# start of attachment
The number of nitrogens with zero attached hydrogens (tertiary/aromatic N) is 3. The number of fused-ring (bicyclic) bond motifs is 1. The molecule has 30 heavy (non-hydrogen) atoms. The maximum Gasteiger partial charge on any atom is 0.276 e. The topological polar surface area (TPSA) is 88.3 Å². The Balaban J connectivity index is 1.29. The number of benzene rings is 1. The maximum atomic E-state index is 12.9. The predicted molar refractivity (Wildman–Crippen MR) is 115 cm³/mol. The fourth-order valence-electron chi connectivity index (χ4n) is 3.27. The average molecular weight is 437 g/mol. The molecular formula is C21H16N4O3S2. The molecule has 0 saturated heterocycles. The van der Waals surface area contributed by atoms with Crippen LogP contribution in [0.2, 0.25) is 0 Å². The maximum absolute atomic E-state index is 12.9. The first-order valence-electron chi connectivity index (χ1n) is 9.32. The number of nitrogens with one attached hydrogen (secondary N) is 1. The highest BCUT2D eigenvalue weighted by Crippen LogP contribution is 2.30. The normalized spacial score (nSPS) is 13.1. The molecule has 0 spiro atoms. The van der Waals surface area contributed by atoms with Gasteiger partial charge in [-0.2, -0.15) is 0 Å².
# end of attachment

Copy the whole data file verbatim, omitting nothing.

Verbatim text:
The number of nitrogens with zero attached hydrogens (tertiary/aromatic N) is 3. The number of fused-ring (bicyclic) bond motifs is 1. The molecule has 30 heavy (non-hydrogen) atoms. The maximum Gasteiger partial charge on any atom is 0.276 e. The topological polar surface area (TPSA) is 88.3 Å². The Balaban J connectivity index is 1.29. The number of benzene rings is 1. The maximum atomic E-state index is 12.9. The predicted molar refractivity (Wildman–Crippen MR) is 115 cm³/mol. The fourth-order valence-electron chi connectivity index (χ4n) is 3.27. The average molecular weight is 437 g/mol. The molecular formula is C21H16N4O3S2. The molecule has 0 saturated heterocycles. The van der Waals surface area contributed by atoms with Crippen LogP contribution in [0.2, 0.25) is 0 Å². The maximum absolute atomic E-state index is 12.9. The first-order valence-electron chi connectivity index (χ1n) is 9.32. The number of nitrogens with one attached hydrogen (secondary N) is 1. The highest BCUT2D eigenvalue weighted by Crippen LogP contribution is 2.30. The normalized spacial score (nSPS) is 13.1. The molecule has 0 spiro atoms. The van der Waals surface area contributed by atoms with Gasteiger partial charge in [-0.2, -0.15) is 0 Å².